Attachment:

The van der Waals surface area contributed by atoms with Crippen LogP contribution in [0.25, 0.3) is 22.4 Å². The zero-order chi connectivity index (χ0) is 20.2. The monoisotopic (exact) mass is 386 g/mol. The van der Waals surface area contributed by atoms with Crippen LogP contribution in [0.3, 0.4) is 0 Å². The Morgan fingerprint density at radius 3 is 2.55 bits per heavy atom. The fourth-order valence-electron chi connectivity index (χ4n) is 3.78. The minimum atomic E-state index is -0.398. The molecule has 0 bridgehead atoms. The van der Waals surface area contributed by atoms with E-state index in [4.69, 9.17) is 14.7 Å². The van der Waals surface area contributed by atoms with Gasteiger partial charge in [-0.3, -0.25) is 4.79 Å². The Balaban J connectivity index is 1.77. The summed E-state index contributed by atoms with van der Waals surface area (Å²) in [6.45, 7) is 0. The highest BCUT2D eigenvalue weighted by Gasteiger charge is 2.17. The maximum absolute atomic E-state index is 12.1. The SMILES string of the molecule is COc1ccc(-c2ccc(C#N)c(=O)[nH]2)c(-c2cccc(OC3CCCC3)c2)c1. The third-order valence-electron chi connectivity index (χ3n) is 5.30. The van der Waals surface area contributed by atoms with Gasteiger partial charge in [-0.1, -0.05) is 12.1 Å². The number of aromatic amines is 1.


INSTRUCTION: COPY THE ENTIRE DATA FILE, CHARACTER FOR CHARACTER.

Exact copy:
The van der Waals surface area contributed by atoms with Crippen LogP contribution in [0.25, 0.3) is 22.4 Å². The zero-order chi connectivity index (χ0) is 20.2. The monoisotopic (exact) mass is 386 g/mol. The van der Waals surface area contributed by atoms with Crippen LogP contribution in [0.3, 0.4) is 0 Å². The Morgan fingerprint density at radius 3 is 2.55 bits per heavy atom. The fourth-order valence-electron chi connectivity index (χ4n) is 3.78. The minimum atomic E-state index is -0.398. The molecule has 0 bridgehead atoms. The van der Waals surface area contributed by atoms with E-state index in [4.69, 9.17) is 14.7 Å². The van der Waals surface area contributed by atoms with Gasteiger partial charge in [-0.3, -0.25) is 4.79 Å². The Balaban J connectivity index is 1.77. The summed E-state index contributed by atoms with van der Waals surface area (Å²) in [6.45, 7) is 0. The highest BCUT2D eigenvalue weighted by Gasteiger charge is 2.17. The maximum absolute atomic E-state index is 12.1. The SMILES string of the molecule is COc1ccc(-c2ccc(C#N)c(=O)[nH]2)c(-c2cccc(OC3CCCC3)c2)c1. The third-order valence-electron chi connectivity index (χ3n) is 5.30. The van der Waals surface area contributed by atoms with Gasteiger partial charge in [-0.1, -0.05) is 12.1 Å². The number of aromatic amines is 1.